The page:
Skip to content

Men, have you lost that loving feeling? 6 ways to find it

Published by Cheryl Mussatto, MS, RD, LD on Aug 24, 2015

Eat Well to Be Well: Men, have you lost that loving feeling? 6 ways to find itOkay men, here’s the deal. You’ve reached a certain age, you’ve put on some weight, your cholesterol levels are elevated, your doctor said you’re pre-diabetic, and you are experiencing erectile dysfunction. Which problem do you want to work on first? Uh-huh, that’s what I thought – erectile dysfunction. For men, having erectile dysfunction, is an assault on their manhood and can deflate their libido at the same time.

“Erectile dysfunction is a very real problem,” said Dr. David Samadi, chairman of urology and chief of robotic surgery at Lenox Hill Hospital, in New York City. “I see hundreds of men in my practice who face this, and it can have a massive impact on their quality of life and their relationships.”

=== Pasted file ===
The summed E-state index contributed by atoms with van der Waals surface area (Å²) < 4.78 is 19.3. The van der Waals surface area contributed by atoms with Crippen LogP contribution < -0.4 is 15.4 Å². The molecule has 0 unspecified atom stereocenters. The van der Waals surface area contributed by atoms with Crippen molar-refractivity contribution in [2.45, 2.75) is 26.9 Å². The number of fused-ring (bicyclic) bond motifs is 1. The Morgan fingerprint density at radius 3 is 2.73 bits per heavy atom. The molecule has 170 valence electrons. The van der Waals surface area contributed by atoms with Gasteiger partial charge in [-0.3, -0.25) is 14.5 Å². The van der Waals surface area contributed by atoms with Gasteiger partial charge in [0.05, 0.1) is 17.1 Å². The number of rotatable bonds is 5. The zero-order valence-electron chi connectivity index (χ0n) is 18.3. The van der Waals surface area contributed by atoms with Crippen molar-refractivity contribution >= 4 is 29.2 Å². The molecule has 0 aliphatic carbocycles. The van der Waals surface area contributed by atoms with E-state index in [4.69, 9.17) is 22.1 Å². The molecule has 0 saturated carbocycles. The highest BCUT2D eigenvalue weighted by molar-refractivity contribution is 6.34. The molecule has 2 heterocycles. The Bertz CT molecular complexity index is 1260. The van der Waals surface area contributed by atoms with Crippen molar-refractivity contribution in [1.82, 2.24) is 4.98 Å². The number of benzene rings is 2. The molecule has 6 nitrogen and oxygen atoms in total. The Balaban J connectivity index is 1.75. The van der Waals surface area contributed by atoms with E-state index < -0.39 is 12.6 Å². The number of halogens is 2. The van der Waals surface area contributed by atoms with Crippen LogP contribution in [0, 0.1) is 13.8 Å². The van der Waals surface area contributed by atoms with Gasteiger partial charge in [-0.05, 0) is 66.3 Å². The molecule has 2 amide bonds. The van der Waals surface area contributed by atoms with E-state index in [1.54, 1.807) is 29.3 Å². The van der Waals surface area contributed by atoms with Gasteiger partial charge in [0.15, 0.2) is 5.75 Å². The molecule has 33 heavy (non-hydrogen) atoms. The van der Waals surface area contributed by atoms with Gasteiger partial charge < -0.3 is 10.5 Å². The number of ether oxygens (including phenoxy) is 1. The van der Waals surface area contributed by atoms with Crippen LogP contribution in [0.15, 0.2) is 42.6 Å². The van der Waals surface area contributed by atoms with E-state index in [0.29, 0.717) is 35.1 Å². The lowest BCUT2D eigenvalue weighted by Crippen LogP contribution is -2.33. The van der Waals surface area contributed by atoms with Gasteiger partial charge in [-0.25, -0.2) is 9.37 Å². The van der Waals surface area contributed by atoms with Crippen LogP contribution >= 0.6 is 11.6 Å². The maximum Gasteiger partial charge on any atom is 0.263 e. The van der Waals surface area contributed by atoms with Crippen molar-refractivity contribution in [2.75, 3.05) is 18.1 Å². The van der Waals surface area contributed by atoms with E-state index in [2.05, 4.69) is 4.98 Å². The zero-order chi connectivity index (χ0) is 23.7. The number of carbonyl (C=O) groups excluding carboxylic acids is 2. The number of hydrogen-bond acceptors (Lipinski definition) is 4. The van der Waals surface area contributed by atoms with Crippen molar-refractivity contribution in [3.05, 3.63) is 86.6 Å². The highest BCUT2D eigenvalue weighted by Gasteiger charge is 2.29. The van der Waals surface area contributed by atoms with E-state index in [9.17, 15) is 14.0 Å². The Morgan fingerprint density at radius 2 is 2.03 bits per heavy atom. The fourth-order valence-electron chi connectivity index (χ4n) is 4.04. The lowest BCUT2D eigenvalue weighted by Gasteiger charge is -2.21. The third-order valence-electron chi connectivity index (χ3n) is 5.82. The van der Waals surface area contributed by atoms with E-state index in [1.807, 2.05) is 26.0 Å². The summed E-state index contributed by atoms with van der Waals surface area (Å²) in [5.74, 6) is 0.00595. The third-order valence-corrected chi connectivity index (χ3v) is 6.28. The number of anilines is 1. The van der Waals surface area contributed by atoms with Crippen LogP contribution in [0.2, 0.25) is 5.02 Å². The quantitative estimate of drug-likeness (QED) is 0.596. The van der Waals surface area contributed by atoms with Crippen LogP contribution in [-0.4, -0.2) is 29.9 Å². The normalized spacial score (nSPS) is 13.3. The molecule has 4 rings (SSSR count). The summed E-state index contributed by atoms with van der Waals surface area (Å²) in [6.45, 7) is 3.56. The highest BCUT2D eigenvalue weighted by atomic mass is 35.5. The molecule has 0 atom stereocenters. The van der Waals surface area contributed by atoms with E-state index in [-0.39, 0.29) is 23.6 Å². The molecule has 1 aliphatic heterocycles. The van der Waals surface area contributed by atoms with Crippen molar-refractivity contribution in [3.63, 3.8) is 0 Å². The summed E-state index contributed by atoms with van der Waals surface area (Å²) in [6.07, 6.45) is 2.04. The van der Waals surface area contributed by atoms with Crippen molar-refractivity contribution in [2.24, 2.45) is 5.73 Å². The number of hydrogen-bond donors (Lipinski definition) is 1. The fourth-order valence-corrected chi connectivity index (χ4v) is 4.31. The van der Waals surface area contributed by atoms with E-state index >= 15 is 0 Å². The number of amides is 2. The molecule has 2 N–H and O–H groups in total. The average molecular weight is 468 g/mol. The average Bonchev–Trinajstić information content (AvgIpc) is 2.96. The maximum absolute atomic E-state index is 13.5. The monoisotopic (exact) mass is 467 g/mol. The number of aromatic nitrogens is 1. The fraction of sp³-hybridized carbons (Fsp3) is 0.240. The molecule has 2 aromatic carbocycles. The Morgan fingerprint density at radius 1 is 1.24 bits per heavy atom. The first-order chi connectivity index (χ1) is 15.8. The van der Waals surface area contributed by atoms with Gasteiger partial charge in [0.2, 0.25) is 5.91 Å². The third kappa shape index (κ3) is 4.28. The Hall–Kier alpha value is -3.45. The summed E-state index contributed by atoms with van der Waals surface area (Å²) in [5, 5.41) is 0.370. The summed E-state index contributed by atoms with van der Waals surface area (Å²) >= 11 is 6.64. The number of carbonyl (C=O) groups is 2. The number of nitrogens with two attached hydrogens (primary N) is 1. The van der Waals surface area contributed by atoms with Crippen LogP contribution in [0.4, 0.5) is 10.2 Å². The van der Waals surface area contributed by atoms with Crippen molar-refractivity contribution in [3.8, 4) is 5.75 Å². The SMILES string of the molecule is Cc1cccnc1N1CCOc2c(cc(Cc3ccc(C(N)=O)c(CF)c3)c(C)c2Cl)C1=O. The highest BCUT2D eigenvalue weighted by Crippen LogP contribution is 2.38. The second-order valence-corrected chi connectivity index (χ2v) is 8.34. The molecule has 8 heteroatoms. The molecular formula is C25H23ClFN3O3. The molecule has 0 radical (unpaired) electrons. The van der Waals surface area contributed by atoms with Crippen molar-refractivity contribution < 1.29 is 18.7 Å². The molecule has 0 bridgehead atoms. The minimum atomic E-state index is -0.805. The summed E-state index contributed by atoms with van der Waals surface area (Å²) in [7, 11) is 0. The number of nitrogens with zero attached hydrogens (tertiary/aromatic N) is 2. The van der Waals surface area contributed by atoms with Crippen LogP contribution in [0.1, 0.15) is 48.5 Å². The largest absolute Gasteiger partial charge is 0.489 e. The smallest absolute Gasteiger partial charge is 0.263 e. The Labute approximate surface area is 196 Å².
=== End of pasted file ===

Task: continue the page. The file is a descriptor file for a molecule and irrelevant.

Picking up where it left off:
Erectile dysfunction (ED) is defined by the Cleveland Clinic as “the inability to achieve and sustain an erection suitable for sexual intercourse.”

There are several treatments being used to treat ED – we’re all familiar with the medications Cialis and Viagra, then there are mechanical devices that physically pump blood into the penis and psychological counseling if it is stress related.

“The key is not to resort to Viagra, Cialis or Levitra right away, as a knee-jerk reaction for treatment,” said Dr. Samadi.